Investing in an App to Market Your Business

It is easy to understand the appeal of developing an app: an instant hit could raise brand awareness through the stratosphere. Consider Sit and Squat, a mobile guide to public washrooms sponsored by the makers of Charmin’ bathroom tissue. It was a huge hit, with 81,000 people downloading the application onto their mobile devices within the first day.

Charmin mobile app Sit or SquatHowever, studies are finding that such novelty apps do not have staying power with fans. For example, apps that provide news or reference services are the most frequently used by consumers over the longest periods of time – and are most suited for subscription-based and ad-supported models.

More gimmicky entertainment-related apps are used least for the shortest periods of time and lend themselves to one-time download fees, according to an analysis by Flurry.

Now new data finds that if a brand misses with an app, it could cause irrevocable damage to a brand. “For a lot of companies they only have one shot at this,” Anthony Franco, CEO of EffectiveUI.

He points to new figures from a Harris study that the company commissioned. It found that 38% of mobile application users agree that they are not satisfied with most of the apps currently available from their favorite brand name companies/organizations, and 69% agree that if a brand name mobile app is not useful, helpful or easy to use it results in a negative perception about the brand.

Furthermore, 13% have avoided downloading applications from a brand name company or organization due to a previous bad experience with another app offered by that brand.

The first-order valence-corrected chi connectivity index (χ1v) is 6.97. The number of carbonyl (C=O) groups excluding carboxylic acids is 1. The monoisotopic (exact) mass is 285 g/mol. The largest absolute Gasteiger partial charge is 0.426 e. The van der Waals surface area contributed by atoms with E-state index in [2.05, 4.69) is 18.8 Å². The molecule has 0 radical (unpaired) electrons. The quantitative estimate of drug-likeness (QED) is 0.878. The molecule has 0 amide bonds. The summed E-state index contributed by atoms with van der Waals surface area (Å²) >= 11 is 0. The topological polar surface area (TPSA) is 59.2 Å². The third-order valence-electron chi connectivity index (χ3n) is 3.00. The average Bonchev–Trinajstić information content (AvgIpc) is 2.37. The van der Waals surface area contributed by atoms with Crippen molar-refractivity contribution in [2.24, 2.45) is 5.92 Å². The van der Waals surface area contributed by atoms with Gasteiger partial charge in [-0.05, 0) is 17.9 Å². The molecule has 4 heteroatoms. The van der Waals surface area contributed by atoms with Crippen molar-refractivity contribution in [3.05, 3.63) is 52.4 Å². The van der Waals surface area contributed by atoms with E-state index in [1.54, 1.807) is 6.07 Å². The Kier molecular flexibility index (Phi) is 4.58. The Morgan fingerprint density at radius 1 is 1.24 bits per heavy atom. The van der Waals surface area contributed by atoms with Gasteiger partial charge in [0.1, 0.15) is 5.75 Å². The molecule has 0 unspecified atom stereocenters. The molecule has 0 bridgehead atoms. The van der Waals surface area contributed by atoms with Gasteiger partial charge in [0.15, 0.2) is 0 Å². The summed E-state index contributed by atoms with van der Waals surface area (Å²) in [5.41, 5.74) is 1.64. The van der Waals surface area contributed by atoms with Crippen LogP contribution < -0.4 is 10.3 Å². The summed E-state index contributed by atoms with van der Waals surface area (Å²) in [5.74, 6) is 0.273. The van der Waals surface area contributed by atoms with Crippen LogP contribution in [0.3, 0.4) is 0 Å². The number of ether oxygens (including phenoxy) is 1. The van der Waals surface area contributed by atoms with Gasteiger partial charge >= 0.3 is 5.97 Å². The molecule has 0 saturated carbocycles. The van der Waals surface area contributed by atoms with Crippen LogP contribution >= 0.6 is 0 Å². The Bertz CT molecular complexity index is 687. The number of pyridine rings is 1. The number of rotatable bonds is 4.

In a blog post, Franco gives some tips on deciding whether launching an app for marketing purposes is worthwhile – or could backfire. Companies tend to think about such questions as for how to monetize an application or how to make sure it can be found. “These are all important questions that need to be asked. But not yet. Not until we understand one very important thing, “why”…

“Why” is the most important question you can ask, he says. Then once you understand “why”, document it. That will keep the application development process on track. Other tips:

Ask your customers what they want. “For any application, the right user research and design collaboration will drastically reduce maintenance costs and increase initial and sustained user adoption.”

Keep late adopters in mind. The fastest growing market of web-related services and devices are people over the age of 70, according to one study, Franco says. “That means you need to care about how they perceive the device – many designers talk about using more physical metaphors when designing UIs – largely because they understand that novice users need their connection to the physical world to map to their digital interactions. Long story short, it is not only important to ask “why?”, but also to ask “who?”

Focus on what your business does. “If you are a credit card company, you don’t need to build a game. If you are a shipping company, you should not build a social network. Stick with the primary purpose of your business.”

Design for mobile use cases only. Franco noted:

73% of mobile app users say they expect a company’s mobile app to be easier to use than its website. If your website or customer portal has 50 things a customer can do, your mobile application should do 10.

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